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'Human error' likely cause of helicopter crash

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'Human error' likely cause of helicopter crash
The wreckage of one of the helicopters after a crash likely caused by human error, expert say. Photo: AFP
11:07 CET+01:00
The tragic collision between two helicopters in Argentina that left ten dead, including eight French nationals, was likely caused by human error, several experts say.

While French investigators head to Argentina to assist in the probe to find the cause of the double helicopter crash, many experts who have viewed video footage of the collision believe human error was to blame.

The crash claimed the lives of ten people – two “experienced” Argentine pilots, and eight French nationals including three sports stars and five members of a TV production crew.

They were in the mountainous region of north-west Argentina for filming of the adventure reality TV show “Dropped” which was to be screened in France this summer.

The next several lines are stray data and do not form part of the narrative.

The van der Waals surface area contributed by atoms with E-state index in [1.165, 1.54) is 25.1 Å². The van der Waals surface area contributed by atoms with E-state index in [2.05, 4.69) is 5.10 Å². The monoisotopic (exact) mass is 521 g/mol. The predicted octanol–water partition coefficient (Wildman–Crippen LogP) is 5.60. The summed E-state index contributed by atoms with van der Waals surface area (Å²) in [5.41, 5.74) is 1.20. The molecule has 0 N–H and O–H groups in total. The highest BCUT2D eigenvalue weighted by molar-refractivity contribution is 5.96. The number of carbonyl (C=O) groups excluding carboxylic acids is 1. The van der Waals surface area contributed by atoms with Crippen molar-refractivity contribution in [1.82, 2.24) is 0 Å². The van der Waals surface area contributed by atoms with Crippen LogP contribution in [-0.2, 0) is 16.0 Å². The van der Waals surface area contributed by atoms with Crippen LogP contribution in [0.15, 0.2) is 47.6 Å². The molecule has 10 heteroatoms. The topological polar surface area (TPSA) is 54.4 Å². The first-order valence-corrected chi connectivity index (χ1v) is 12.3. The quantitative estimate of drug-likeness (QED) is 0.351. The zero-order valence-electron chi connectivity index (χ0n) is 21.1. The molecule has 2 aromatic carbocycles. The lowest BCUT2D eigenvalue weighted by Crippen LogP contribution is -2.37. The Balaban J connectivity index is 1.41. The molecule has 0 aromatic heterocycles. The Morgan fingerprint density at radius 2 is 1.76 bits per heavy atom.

Hours after the crash happened video footage emerged which showed the two helicopters flying close together before their rotors clipped and both aircraft plummeted to the ground.

French air safety expert Christophe Naudin told The Local he had no doubt it was a mistake by pilots who “were clearly not experienced enough”.

“There’s no other reason to explain the crash apart from human error. I don’t know how much flying they had done but they were clearly not experienced or trained well enough," he said.

“Normally when two helicopters fly together, one is designated the leader and the other follows. They need to be able to see each other at all times. But in this case neither helicopter could see the other."

Jean-Marc Genechesi, who is responsible for air operations at France Helicopters said the coming together of the two machines was unlikely to have been caused by the wind or a mechanical problem.

“The wind by itself is not as dangerous for a helicopter as it would be for a small plane,” he told FranceTVinfo.

“There was wind, but nothing critical for these machines that weigh over two tonnes,” he said. “And we can rule out a mechanical problem because there was no smoke.”

“It looks more like human error. A problem with blind spots. On these devices the pilot is on the right and on his left he has a blind spot, because not all of the cockpit in made out of plexiglass,” Genechesi told France TV Info.

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